The Mighty Dachshund LOVES to get out of the house, either just outside or going for a drive. Now that it’s getting warmer, my wife won’t take her in the truck through the day, even though I would stay in the truck with her. So, I’ve been trying to sit on the porch with her more. Often, we stay on the porch a while after she comes back from answering nature’s call. Eventually, my wife gets lonely and comes to the door and wants me to bring her in. For some reason, she has yet to sit WITH us, even though they supposedly spent hours on the porch when I was working.
Between the dangers around here that didn’t exist 20 years ago, and her own boldness in desiring to chase things, we can NEVER let her off the leash. She’s just the size of a good meal for some of the critters out there these days, including the largest owls and hawks. Especially when we sit there at night, our “guardian” soon comes for us, due to her concern for the pooch’s safety and my heart condition. SO, my favorite time is now about five in the morning. That allows me to stay in my skivvies without being seen by the neighbors, or passing motorists. Our house is about 200 feet from the road in a straight stretch, so I’m pretty safe from prying eyes. ALSO, the missus is usually sound asleep, so is unaware of our escape.
It was about 5:15 when we went out this morning. In a few moments, the pooch had drained and we were back on the porch, I in the swing and she on the welcome mat by the door. The bright moonlight of last night’s witching hour had been replaced by the light from the dusk-to-dawn light we have on a pole out by the road. It didn’t look like daylight, but once my eyes adjusted, I could have gotten around without the flashlight lying on the swing beside me.
There seemed to be a slight glow at the horizon, but I didn’t know if it was dawn aborning, or just a faint trace of the sky-glow that I sometimes see from a small Ohio town several miles away and upstream. Within five minutes or so, I could tell that the glow was bigger, so I had my answer. Little by little, the eastern sky grew brighter higher and higher, finally, I saw the slightest trace of pinkish-orange along the black treetops in the distance.
Things were silent, except for one insanely joyous bird out by the road. From its extensive repertoire, I could tell that it was a mocking bird. It must have sung for 10 minutes when another bird joined in—a robin from the sound of things. The six o’clock rooster, to the north, began crowing nearly a half-hour early, which seemed to offend the previously sung-out four-thirty rooster, to the south, who began to answer him. A sort of sporadic dialogue seemed to go on for a few minutes until they finally declared a truce and shut up.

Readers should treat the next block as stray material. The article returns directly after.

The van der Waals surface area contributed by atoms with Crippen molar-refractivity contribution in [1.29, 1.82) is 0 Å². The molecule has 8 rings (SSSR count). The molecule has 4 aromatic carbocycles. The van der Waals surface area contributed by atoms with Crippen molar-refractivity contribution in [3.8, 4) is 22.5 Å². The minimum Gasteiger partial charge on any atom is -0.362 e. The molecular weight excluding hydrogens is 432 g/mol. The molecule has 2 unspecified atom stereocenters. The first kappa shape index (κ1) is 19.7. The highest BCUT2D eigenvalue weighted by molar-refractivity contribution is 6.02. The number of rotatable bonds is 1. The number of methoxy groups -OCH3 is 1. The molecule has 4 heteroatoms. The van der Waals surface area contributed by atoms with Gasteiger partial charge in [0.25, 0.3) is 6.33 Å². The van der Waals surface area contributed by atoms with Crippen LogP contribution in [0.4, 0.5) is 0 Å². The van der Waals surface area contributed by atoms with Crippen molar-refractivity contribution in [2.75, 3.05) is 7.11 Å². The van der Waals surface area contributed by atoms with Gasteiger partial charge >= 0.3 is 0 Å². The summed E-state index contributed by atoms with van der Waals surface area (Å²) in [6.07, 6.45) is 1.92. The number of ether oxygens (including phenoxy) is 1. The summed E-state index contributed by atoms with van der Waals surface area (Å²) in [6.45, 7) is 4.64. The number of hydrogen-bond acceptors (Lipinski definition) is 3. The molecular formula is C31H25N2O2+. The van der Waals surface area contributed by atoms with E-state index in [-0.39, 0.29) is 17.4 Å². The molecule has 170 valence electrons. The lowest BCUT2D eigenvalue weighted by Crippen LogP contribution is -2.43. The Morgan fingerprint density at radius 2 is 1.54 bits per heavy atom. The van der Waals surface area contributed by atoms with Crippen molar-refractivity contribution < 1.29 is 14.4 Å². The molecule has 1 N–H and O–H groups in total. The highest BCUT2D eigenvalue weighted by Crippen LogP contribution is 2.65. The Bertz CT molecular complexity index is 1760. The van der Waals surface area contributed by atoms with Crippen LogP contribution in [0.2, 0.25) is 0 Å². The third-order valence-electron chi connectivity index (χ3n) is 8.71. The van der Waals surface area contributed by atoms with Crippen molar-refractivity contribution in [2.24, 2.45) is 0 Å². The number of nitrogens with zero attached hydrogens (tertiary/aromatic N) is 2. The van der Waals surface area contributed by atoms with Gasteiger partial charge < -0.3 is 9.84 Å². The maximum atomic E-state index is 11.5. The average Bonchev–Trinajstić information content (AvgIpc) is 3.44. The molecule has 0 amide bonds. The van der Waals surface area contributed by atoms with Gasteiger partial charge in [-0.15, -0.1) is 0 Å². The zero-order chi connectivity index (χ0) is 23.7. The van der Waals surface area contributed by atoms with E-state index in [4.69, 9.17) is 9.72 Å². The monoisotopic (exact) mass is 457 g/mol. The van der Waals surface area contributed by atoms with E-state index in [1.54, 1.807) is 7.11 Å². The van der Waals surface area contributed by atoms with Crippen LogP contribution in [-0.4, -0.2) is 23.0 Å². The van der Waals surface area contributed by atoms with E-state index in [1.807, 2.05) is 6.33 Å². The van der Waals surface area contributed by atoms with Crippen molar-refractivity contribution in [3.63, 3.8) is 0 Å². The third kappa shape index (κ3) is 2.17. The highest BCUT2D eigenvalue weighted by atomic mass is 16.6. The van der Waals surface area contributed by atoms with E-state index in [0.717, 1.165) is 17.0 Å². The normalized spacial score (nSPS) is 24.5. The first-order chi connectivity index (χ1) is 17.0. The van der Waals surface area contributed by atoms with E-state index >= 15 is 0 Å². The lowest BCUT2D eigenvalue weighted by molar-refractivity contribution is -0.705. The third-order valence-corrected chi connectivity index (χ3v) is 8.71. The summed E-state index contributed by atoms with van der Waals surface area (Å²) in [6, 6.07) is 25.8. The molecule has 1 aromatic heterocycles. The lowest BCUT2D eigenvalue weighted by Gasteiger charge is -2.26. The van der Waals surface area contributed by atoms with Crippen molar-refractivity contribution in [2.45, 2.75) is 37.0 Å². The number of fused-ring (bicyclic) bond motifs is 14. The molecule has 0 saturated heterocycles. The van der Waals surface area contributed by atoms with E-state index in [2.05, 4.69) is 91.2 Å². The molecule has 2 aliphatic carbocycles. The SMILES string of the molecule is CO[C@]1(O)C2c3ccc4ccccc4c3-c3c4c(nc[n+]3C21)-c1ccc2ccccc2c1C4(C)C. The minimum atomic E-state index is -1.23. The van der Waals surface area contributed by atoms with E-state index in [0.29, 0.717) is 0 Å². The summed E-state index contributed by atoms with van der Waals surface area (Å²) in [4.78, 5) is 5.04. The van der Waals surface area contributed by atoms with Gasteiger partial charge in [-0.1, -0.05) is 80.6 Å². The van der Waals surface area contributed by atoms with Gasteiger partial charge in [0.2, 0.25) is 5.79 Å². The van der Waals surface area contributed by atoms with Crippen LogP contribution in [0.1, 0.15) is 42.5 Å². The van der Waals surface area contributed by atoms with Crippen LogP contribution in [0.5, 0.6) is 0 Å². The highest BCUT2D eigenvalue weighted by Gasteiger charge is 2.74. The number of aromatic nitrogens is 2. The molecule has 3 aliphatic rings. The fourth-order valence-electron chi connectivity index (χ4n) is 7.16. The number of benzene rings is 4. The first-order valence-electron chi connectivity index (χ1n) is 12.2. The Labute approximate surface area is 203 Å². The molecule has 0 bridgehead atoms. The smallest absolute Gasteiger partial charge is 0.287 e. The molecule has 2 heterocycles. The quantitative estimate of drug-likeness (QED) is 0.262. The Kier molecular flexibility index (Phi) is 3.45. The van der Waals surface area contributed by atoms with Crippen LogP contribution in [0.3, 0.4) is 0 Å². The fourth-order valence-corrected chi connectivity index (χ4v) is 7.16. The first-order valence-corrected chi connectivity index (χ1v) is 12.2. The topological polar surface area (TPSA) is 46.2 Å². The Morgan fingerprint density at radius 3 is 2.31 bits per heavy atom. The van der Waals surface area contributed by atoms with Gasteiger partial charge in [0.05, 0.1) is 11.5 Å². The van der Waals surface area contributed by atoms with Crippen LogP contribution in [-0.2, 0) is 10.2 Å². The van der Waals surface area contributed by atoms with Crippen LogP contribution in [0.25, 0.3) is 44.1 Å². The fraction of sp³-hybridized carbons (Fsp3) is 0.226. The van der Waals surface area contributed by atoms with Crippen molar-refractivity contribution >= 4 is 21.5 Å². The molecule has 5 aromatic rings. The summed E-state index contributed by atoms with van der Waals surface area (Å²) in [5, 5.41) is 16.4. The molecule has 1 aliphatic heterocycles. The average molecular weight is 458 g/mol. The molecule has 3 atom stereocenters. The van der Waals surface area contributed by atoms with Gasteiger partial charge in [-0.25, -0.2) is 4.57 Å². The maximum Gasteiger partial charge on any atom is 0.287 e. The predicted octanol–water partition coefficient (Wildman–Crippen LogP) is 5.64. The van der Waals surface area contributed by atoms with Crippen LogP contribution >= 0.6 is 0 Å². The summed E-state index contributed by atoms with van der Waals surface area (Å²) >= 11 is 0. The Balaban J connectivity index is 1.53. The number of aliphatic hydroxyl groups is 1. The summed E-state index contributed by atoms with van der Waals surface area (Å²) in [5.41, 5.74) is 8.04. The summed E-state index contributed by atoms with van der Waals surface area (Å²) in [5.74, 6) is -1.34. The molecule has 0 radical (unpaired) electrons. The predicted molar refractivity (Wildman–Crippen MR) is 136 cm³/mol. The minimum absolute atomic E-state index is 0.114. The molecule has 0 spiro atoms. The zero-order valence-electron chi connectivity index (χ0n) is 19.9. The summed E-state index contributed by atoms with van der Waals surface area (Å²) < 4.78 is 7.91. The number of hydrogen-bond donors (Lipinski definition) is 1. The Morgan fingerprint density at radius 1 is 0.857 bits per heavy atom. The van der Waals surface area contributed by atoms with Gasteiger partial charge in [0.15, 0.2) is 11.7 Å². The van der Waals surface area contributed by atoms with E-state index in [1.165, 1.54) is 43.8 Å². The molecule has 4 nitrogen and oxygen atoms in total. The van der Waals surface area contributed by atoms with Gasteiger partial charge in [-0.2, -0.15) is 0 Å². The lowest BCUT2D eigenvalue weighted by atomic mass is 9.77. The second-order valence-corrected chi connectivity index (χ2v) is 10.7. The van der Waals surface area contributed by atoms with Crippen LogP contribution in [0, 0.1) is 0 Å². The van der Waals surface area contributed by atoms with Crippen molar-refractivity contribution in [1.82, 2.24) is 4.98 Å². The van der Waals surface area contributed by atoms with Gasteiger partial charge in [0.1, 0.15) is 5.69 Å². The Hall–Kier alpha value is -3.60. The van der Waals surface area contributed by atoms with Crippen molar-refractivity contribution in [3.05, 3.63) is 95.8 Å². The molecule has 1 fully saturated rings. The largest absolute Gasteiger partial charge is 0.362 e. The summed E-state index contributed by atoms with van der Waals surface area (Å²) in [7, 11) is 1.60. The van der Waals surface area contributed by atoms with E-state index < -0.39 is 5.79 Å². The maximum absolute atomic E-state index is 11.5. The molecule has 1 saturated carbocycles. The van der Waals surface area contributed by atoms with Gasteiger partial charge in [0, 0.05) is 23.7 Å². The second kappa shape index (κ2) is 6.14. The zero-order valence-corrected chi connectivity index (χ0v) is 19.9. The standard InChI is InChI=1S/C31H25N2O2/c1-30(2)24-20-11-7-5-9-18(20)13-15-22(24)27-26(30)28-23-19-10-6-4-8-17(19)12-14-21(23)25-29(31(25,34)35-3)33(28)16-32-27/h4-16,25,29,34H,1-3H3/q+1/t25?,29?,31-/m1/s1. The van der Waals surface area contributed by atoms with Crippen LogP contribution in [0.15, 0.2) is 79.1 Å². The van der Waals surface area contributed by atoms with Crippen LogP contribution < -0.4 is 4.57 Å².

Through the trees, red and white lights from the airport, five miles and three hills away, twinkled through the darkness. A car came flying from the south on the road, and after its lights got just out of sight in the distance, I heard it shoot into a gravel driveway. A few minutes later, I heard a vehicle roll out a gravel drive and a slower moving small pickup soon went by passing to the south. By that time, the sky was getting much brighter to the east and the orange glow was at least one finger wide. I called it time well spent and we returned to our beds.
A little while after lunch, we returned to the porch and watched and listened. Traffic was much heavier on the road and a small jet passed over on its way to the airport. Various and sundry birds sang in the distance. Much closer, a tiny bird with a loud mouth flitted around in the treetops hollering “teacher, teacher, teacher, teacher.” Later, I would learn online that it was an ovenbird, a member of the warbler family. After a few minutes, the missus showed up, supposedly concerned about the ability of our log-haired pooch to deal with the growing heat. We went inside.
After supper, the pooch and I again spent a few minutes on the porch. I had to keep her on the welcome mat again, as the sun was creeping in toward the house, despite the porch being on the north side. All the normal daytime noises were present, but a pair of towhees soon appeared at the edge of the woods 30 feet away and began sorting through last year’s leaves looking for crawling protein. It’s funny how much two little birds can sound like a whole flock of turkeys. After spending several minutes watching them, I took the pooch inside, so I could watch the news. Old people always have to watch the news, you know, even though it’s always the same. But don’t worry, in a few hours, the pooch and I will return to our post. Plus, there’s always five o’clock. © 2016